My experience has taught me that landscape clients are usually already familiar with your work and enjoy it, while those who are looking for portraits may only know you from a reference – hence the need to “sell” yourself. So I tend to spend less time on advertising and marketing than if I was in the portraiture business since clients have already seen my work and liked what they saw – my work tends to sell itself with or without my input.
My entire client demographic can be put into three categories – either they are looking for fine art prints, would like private lessons, or need something editorial (rights to an image, an article on landscape photography, etc).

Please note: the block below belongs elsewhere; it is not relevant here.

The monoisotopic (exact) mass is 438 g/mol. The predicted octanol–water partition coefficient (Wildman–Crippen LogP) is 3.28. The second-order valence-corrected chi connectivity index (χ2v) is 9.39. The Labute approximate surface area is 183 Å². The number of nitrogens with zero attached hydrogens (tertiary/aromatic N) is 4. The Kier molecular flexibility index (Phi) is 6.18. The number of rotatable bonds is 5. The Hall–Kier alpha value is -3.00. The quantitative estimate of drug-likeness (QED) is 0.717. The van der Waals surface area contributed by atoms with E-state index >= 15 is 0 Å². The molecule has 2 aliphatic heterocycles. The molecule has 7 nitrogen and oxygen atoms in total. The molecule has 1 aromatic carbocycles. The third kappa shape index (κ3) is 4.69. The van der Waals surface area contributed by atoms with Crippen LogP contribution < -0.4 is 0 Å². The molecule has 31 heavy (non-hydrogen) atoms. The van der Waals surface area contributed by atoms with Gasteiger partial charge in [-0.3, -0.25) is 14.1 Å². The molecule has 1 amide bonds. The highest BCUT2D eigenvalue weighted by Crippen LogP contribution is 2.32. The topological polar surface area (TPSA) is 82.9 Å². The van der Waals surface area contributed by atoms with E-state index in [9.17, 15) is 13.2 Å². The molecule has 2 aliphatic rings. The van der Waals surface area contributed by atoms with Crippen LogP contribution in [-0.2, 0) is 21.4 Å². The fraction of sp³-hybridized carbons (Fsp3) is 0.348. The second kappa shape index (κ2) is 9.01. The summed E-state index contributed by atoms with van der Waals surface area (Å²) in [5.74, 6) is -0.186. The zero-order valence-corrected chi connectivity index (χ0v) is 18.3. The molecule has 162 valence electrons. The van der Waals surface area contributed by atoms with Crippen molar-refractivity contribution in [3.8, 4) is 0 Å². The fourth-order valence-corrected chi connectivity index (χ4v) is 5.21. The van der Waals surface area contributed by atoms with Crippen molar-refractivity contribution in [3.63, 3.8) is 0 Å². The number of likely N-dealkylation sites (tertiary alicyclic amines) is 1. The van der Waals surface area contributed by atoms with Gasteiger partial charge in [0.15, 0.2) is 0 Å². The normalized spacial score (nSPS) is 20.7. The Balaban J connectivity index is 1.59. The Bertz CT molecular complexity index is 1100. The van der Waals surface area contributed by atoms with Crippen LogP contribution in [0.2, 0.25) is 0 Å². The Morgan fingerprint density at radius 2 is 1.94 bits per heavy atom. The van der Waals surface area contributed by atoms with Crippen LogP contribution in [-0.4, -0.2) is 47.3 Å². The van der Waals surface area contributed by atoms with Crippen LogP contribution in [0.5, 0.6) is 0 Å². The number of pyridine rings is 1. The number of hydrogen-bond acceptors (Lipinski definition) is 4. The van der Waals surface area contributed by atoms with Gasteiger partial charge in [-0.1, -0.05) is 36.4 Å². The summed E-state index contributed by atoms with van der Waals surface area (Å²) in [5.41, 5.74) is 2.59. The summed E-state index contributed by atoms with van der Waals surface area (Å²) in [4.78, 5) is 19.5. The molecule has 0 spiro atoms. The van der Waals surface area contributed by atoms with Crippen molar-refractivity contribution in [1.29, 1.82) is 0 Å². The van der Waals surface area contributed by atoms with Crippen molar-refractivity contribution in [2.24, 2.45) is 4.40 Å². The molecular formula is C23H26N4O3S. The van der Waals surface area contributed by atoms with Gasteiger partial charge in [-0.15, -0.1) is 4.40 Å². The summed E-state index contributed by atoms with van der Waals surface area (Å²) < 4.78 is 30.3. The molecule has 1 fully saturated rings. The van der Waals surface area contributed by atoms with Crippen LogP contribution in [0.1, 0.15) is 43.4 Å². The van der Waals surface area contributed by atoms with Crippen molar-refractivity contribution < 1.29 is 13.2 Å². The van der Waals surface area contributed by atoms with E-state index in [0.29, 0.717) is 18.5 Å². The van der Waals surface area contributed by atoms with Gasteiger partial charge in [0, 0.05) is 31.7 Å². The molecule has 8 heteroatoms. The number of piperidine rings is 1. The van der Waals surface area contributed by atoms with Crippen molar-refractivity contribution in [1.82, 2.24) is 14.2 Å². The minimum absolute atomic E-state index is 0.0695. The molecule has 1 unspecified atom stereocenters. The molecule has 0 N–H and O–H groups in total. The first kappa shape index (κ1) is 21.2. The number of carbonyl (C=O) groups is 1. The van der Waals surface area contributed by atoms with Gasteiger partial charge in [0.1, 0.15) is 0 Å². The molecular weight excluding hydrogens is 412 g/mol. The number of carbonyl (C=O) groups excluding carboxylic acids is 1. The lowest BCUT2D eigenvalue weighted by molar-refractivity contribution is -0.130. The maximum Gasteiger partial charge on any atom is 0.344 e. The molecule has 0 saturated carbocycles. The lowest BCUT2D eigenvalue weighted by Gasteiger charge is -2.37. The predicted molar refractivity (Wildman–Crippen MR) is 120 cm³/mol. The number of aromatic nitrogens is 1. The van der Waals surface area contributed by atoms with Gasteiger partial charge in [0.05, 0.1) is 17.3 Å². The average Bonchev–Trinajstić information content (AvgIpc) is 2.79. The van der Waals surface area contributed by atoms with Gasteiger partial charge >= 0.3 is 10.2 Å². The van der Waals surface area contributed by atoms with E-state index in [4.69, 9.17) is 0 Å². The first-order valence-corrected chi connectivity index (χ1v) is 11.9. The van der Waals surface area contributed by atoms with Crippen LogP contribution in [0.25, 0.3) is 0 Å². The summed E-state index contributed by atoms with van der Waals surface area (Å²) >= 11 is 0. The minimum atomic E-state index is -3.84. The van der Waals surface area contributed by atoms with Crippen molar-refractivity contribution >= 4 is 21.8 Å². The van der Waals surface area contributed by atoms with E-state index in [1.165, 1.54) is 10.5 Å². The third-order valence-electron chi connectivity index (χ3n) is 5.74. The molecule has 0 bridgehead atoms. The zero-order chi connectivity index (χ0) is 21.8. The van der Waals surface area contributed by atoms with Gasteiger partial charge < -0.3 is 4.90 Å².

I am always inspired by landscape photographers who use their expertise in that field to also do portraits, combining the two. Alexandre Deschaumes does this very well, and when I do have a portrait client I will almost always bring them into the landscape and make that the environment vs. shooting in a studio.
I know that even as a photographer for quite a few years myself, I like to hear how my peers work and what their process is. They say its never too late to learn new ways to do things. Can you offer a glimpse into your process? How do you approach a shot, or a shoot, from start to finish?
I really love this question because most people ask me strictly about my editing technique. I usually know where I’m going before I set out to shoot, but rarely do I know exactly what I’m going there for – and when I do, it often changes depending on what I find when I get there. And when I do leave for a shoot, it is often not planned in advance – usually when I see nice light outside, I pick a place and just go.